Wednesday, June 16, 2010

Chamber - Made

Harry Potter and the Chamber of Secrets
Director: Chris Columbus
Cast: The same people who were in the first movie, plus Jason Isaacs and Kenneth Branagh
Released: 11/15/02
Viewed in theaters: 11/16/02

My Harry Potter reviews continues with the second installment of Harry's adventures at Hogwarts! Chamber of Secrets is the second shortest novel (the first has the least amount of pages), but the longest movie, clocking in at about two hours and forty minutes. Now that's not counting the final chapter, which of course will be the longest since they're dividing it into two films and the other movies aren't that far behind in length. My reaction to this movie is about the same as the first one: loved it the first time I ever saw it; however, the next few times I viewed it, it grew tiresome and the magic was lost.

I'm not going to bother going over the plot since everyone already knows what happens in all the books, so it would be redundant. If you're one of the five people in the world who have never read/seen Harry Potter, well, I'm sure you're not reading this anyway!

Of the two Potter movies Columbus directed, I liked this one a little bit more, but that's not saying much. He should stick to his American comedies - I still love watching Adventures in Baby-Sitting and Home Alone, two movies I grew up with. One of the things I like better about CoS than SS is that we 've already been introduced to the (main) characters, so we can just jump into the story without all the introductions.

Though we are introduced to new characters: Dobby the House Elf (a character who I have always hated, even though .....SPOILER ALERT!.....I did perhaps shed one single tear when he died in the last book), who perhaps would have been more groundbreaking if The Two Tower's Gollum hadn't been featured that very same year; Branagh as Professor Lockhart, the new Defense Against the Dark Arts teacher (but let's face it: the DADA teachers didn't get interesting until the third year, the first two are just filler); and Isaacs in a blond wig as Draco Malfoy's father. Oh, and there's Colin Creevy, but nobody cares about him since this is the only movie he was in as he seemed to be replaced by non-book character Nigel in the fourth movie. I'm sure they won't show his....SPOILER ALERT!.....death in the last movie. (Or they'll just have Nigel die).

Our three young actors seem to be more comfortable in front of the camera, but there are still some inconsistencies with their acting. They're still cute, of course, and Harry's and Ron's voices have both changed over the summer.  Daniel Radcliffe is much better this time around; Rupert Grint sometimes overdid it with the mugging faces, especially during the spider scene, but the one time when I believed him as scared was when he found out his sister was in the Chamber; and Emma Watson wasn't as snobby as she was in the first movie, but the scene in the Herbology class made me cringe because it sounded like she was reading her lines from a cue card.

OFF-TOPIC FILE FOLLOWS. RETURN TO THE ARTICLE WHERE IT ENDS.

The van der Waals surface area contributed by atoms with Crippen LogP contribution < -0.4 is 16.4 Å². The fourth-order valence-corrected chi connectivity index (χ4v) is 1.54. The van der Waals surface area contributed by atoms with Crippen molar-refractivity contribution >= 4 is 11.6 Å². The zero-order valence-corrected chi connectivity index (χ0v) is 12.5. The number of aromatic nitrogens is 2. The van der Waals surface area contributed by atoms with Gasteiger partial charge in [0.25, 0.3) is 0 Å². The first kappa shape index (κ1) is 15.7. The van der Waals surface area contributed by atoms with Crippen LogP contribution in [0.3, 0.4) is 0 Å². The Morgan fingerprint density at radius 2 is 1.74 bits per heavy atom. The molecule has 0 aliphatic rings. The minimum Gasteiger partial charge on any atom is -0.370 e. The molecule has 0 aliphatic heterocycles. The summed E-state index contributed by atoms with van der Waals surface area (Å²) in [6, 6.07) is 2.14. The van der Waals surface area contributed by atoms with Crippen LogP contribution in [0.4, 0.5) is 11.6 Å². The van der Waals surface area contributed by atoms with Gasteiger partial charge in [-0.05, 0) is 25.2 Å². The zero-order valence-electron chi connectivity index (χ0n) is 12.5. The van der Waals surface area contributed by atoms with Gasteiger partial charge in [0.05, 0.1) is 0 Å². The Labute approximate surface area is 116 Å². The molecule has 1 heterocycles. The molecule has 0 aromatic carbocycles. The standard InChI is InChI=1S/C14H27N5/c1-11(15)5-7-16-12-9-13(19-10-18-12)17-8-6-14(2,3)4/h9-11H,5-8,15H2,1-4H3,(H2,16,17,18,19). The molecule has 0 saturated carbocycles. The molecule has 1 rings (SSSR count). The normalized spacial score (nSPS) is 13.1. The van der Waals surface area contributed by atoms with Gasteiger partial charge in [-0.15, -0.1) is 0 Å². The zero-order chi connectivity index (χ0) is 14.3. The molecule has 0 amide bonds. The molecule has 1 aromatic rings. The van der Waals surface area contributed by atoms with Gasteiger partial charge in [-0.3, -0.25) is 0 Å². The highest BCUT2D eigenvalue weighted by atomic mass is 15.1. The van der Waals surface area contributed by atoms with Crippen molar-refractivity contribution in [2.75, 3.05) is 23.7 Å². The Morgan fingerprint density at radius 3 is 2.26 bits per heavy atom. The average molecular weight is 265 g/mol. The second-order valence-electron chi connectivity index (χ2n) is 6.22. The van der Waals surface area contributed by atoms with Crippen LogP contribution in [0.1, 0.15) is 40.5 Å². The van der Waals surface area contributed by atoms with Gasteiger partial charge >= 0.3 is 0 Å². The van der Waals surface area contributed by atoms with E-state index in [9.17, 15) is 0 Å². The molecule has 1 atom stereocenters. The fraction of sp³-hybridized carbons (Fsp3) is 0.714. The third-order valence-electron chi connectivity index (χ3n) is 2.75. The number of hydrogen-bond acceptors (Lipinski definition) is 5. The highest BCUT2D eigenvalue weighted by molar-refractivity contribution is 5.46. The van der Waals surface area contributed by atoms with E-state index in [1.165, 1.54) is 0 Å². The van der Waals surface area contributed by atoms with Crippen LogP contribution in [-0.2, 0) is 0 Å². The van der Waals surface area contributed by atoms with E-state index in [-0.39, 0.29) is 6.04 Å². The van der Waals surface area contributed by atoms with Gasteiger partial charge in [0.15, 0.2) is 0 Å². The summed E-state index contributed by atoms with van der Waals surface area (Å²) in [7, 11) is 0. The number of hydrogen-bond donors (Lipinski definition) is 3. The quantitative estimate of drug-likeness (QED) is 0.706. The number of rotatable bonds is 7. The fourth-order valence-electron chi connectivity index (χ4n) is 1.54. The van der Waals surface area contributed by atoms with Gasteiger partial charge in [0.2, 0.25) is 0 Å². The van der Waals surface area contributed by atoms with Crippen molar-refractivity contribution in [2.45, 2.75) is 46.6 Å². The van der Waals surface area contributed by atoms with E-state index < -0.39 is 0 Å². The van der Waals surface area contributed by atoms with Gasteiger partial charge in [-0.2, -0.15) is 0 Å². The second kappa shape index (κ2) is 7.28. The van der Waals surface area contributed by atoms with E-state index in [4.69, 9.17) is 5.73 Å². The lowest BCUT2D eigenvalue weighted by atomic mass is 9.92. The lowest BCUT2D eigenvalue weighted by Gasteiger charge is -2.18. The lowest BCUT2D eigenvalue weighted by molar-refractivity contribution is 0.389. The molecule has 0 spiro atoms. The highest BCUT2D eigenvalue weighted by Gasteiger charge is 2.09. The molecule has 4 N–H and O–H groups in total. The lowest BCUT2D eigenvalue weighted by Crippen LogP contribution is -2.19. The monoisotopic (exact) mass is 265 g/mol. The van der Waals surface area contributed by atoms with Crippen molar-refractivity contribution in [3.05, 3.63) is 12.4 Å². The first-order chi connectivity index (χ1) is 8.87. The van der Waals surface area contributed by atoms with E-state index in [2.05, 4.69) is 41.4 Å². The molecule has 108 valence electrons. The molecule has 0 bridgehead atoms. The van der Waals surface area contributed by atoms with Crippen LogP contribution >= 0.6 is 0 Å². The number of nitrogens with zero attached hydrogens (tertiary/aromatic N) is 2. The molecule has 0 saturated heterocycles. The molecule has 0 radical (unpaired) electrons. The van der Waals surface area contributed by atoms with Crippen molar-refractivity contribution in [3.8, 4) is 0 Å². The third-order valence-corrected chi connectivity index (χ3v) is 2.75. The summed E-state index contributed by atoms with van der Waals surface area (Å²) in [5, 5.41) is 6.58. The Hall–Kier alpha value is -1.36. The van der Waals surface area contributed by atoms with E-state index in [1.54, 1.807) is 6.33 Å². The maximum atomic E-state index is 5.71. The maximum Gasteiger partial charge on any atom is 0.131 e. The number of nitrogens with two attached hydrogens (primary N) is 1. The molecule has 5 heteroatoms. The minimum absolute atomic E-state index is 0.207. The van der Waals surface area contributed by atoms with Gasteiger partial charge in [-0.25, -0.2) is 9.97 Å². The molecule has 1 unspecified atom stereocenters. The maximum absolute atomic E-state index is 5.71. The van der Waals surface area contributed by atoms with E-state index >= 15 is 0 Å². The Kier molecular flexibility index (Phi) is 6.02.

Like I mentioned in my review of the first movie, I am a huge HeRmiONe shipper, so I loved the scene at the end when Hermione has returned from the hospital after being petrified for the last third of the movie and while she hugs Harry, she only shakes Ron's hand after a bit of an awkward pause. The H/Hr shippers seemed to think this meant that Hermione liked Harry better than Ron. Uh, no! I mean, it was so  obvious that Rowling was setting up Ron and Hermione to get together. And I would like to add, when I first saw the movie, everyone in my audience "aaw"-ed during that scene. What made it even funnier (and awesome) was that there was no reaction at all when she hugs Harry.

The ending of the movie made me roll my eyes just like the first one did. For some reason, the ending becomes a big Hagrid love-fest where all the students are cheering for him while in a mob and trying to touch his hands like young girls at a Jonas Brothers' concert.

1 comment:

  1. I thought the first one was better then this- This one was too long and lacked all the rich suspense that made the book great.